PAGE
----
Here’s the Premium
By Natalie Anderson | Certified Angus Beef LLC
While the cattle market fell from record highs in 2014 in a steep dive to last fall’s low, the relative demand for quality and premium bids for Angus calves fared better.
“It pays to use Angus genetics in any market,” said Steve Suther, Certified Angus Beef LLC (CAB) director of industry information.
That’s what the 2016 “Here’s the Premium” (HTP) calf price tracking study found in the latest edition of a project started in 1999. Data has been analyzed by Iowa State University livestock economist Lee Schulz since the 2014 study.
“The difference in calf prices between those two years is very wide,” he said, “but the rate of decrease in the Angus premium has been less than the overall feeder cattle price decrease.”
Feeder cattle futures lost nearly half of their value in that time, with a 48.3% drop, Schulz said. The lighter, 5-weight calves targeted in HTP surveys fell more sharply, by nearly 56%. Angus steers held onto more value with a setback of just 32.2% in their premium over non-Angus steers in the same two years (see Figure 1).
Auction prices for Angus heifers did not hold up as well as bids for their brothers. They still sold at a premium to non-Angus heifers, but that premium was 45.7% less than in 2014, easing off nearly as much as the decline in feeder cattle futures.
“Last fall’s Angus heifer premium was in the face of some very bearish prices for all heifers, as fewer producers were interested in buying replacements for breeding,” Suther said. “Also, this comes just two years after the highest Angus heifer premium ever recorded here, driven by rapid herd expansion.”
Price projections for calves are part of the math used to calculate a maximum bid price when buying replacement heifers, Schulz noted. These are lower now than they were in the fall of 2015 and definitely the fall of 2014, and market psychology amid great uncertainty last fall likely affected bidders’ projections for prices down the road.
“In 2014, I heard talk — and not just a little of it — of feedlots breeding heifers and selling them as replacements.,” the economist said. “Heifers at that time made up the smallest percentage of total cattle on feed we’ve seen in the history of the data going back to 1996.”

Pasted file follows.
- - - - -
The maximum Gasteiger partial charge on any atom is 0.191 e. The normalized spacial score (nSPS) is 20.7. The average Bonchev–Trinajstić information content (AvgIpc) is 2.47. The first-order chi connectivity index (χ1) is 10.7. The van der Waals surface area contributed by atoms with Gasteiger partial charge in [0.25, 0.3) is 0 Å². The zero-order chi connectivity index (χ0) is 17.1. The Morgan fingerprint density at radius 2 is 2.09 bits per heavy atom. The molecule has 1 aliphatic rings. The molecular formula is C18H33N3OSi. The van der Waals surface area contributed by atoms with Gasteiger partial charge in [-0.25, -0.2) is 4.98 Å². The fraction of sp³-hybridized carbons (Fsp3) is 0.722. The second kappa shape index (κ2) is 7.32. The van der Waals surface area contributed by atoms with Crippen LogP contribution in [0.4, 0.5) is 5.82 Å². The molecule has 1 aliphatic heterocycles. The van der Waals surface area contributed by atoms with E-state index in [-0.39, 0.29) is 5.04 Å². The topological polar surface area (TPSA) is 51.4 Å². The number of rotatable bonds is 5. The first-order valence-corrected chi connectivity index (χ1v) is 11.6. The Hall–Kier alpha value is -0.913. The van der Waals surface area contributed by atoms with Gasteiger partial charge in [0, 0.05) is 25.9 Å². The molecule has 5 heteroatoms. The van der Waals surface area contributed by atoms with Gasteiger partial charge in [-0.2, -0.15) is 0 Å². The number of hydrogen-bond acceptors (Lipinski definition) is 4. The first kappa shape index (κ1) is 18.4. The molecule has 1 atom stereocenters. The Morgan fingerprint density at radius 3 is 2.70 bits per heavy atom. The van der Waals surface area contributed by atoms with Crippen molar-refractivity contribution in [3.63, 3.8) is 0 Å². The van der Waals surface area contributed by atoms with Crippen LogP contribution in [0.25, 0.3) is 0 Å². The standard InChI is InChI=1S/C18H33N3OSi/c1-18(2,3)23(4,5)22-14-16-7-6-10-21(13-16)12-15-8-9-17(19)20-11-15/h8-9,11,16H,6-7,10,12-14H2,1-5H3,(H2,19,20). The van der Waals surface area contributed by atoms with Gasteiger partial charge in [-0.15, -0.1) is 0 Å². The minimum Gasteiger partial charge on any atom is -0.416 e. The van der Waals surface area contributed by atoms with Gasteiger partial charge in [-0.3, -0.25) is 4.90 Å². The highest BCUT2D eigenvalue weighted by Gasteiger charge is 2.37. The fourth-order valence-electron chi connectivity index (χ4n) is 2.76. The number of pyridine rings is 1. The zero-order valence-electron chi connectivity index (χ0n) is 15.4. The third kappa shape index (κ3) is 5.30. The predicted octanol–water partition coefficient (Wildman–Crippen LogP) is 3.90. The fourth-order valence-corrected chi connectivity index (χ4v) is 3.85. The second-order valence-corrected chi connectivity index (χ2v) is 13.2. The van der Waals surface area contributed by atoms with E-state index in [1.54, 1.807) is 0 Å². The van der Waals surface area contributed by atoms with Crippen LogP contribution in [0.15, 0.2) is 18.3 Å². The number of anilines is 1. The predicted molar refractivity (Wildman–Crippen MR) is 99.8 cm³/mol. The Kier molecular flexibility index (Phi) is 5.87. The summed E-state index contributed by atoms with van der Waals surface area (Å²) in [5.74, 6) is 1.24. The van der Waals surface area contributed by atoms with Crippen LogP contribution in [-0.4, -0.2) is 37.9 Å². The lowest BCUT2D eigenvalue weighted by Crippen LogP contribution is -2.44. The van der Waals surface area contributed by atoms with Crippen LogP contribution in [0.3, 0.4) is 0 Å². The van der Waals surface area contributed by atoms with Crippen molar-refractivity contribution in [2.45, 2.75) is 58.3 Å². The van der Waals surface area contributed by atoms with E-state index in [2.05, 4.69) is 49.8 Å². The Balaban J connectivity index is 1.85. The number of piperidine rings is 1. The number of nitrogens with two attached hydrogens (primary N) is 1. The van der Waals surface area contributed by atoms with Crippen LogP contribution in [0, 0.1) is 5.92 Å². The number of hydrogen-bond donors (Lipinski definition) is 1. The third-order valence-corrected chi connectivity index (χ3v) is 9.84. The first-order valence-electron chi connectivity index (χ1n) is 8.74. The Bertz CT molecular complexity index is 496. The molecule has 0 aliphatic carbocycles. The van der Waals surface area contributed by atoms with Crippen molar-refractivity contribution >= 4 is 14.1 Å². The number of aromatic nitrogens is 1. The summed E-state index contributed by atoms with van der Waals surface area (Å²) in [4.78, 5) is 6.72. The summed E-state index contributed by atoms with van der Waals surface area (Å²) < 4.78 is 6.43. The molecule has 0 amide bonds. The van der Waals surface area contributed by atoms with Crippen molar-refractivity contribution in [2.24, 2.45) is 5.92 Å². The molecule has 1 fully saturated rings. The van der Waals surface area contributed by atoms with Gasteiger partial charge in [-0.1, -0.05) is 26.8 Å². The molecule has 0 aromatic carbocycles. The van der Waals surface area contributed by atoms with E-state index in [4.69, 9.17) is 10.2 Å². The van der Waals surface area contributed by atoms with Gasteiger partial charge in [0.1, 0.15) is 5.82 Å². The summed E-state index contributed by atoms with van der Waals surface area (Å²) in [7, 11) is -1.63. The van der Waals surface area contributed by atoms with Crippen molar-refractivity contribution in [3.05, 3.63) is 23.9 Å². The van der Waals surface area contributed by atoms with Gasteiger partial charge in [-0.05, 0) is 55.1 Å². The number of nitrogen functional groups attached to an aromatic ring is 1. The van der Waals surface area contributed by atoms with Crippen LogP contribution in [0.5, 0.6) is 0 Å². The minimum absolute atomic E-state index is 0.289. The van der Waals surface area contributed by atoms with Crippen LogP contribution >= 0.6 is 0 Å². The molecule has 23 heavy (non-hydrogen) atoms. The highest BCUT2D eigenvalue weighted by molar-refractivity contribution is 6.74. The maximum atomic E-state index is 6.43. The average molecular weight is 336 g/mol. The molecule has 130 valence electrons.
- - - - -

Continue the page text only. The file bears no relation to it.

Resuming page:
In a market with such a demand for heifers, what a buyer is compelled to pay to meet goals is sometimes more than they are “willing to pay,” Schulz added. All of that contributed to the high heifer price and record Angus premium two years ago.
Logically, the genetics and productive potential of those heifers improved by last fall, but fed cattle hit a low mark in October and bearish sentiments ruled. Bidders lowered their expectations to worst-case scenarios and Angus premiums returned to earlier trend lines.
Angus heifers in the 2016 data brought a $3.75 per hundredweight (cwt.) premium over non-Angus. Although that does not compare well with the record $6.89, Suther noted, it is only a couple of pennies less than the average Angus heifer premium for the 2008, 2010 and 2012 studies.
Eleven auction markets across the country, from California to Kentucky and New Mexico to North Dakota, submitted data as part of the survey last fall that compared auction prices for more than 16,000 calves of known Angus vs. non-Angus genetics.
Angus steers and heifers averaging 568 and 557 pounds, respectively, brought a combined average of $4.24/cwt. premium over their non-Angus contemporaries with similar weights and condition, compared to nearly $7/cwt. in the historically high cattle market. The analysis model adjusts for variance and range of weights to identify Angus premiums independent of weight.
In all, 330,530 cattle in 15,346 lots have been a part of this ongoing project in 22 surveys since its inception in 1999, running both spring and fall for the first eight years with 700-lb. cattle reported in the spring. The premium since 2008 and every other fall has averaged $5.98/cwt. for Angus steer calves and $4.24/cwt. for Angus heifers.
Over the years, participating auction markets were asked to submit sale data on cattle known to be Angus vs. non-Angus spanning four different sale dates. Other items noted included whether cattle were weaned, vaccinated or preconditioned.
Most of the markets from the original study in 1999 are still providing data for the ongoing HTP project, which has involved 15 reporting partners in all. Over the tenure of the study, California and Wyoming markets have consistently had the highest Angus premiums and Missouri was among the top three states for Angus premiums last fall.
Some auction market managers commented that each year of this study becomes more difficult for them to find non-Angus type cattle for which to report pricing data. That comes as no surprise, as the percentage of Angus cattle in the U.S. beef herd continues to rise. Some markets have stopped participating because of this lack of non-Angus comparisons, but the 2016 survey of 11 markets was the largest number of locations in a single survey year.
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